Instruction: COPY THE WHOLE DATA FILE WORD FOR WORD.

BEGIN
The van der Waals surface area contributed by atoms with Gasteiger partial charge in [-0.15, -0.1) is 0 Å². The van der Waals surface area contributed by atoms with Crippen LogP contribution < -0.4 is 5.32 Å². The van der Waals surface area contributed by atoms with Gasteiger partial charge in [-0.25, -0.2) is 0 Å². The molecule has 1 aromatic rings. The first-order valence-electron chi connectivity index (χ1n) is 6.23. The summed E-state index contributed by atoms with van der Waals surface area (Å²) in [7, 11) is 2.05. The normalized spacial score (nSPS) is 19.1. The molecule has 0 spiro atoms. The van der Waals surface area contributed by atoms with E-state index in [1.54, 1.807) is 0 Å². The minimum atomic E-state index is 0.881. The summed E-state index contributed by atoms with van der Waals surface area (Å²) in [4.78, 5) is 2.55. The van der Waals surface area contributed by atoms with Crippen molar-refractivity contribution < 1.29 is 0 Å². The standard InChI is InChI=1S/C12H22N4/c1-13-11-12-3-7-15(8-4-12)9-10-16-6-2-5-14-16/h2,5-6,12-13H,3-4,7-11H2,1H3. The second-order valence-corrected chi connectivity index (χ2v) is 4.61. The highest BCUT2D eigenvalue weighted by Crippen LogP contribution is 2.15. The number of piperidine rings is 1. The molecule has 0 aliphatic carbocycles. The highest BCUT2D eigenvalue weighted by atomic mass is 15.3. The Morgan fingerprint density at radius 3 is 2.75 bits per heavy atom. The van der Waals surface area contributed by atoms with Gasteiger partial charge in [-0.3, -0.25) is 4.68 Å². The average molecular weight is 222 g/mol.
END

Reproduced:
The van der Waals surface area contributed by atoms with Gasteiger partial charge in [-0.15, -0.1) is 0 Å². The van der Waals surface area contributed by atoms with Crippen LogP contribution < -0.4 is 5.32 Å². The van der Waals surface area contributed by atoms with Gasteiger partial charge in [-0.25, -0.2) is 0 Å². The molecule has 1 aromatic rings. The first-order valence-electron chi connectivity index (χ1n) is 6.23. The summed E-state index contributed by atoms with van der Waals surface area (Å²) in [7, 11) is 2.05. The normalized spacial score (nSPS) is 19.1. The molecule has 0 spiro atoms. The van der Waals surface area contributed by atoms with E-state index in [1.54, 1.807) is 0 Å². The minimum atomic E-state index is 0.881. The summed E-state index contributed by atoms with van der Waals surface area (Å²) in [4.78, 5) is 2.55. The van der Waals surface area contributed by atoms with Crippen molar-refractivity contribution < 1.29 is 0 Å². The standard InChI is InChI=1S/C12H22N4/c1-13-11-12-3-7-15(8-4-12)9-10-16-6-2-5-14-16/h2,5-6,12-13H,3-4,7-11H2,1H3. The second-order valence-corrected chi connectivity index (χ2v) is 4.61. The highest BCUT2D eigenvalue weighted by Crippen LogP contribution is 2.15. The number of piperidine rings is 1. The molecule has 0 aliphatic carbocycles. The highest BCUT2D eigenvalue weighted by atomic mass is 15.3. The Morgan fingerprint density at radius 3 is 2.75 bits per heavy atom. The van der Waals surface area contributed by atoms with Gasteiger partial charge in [-0.3, -0.25) is 4.68 Å². The average molecular weight is 222 g/mol.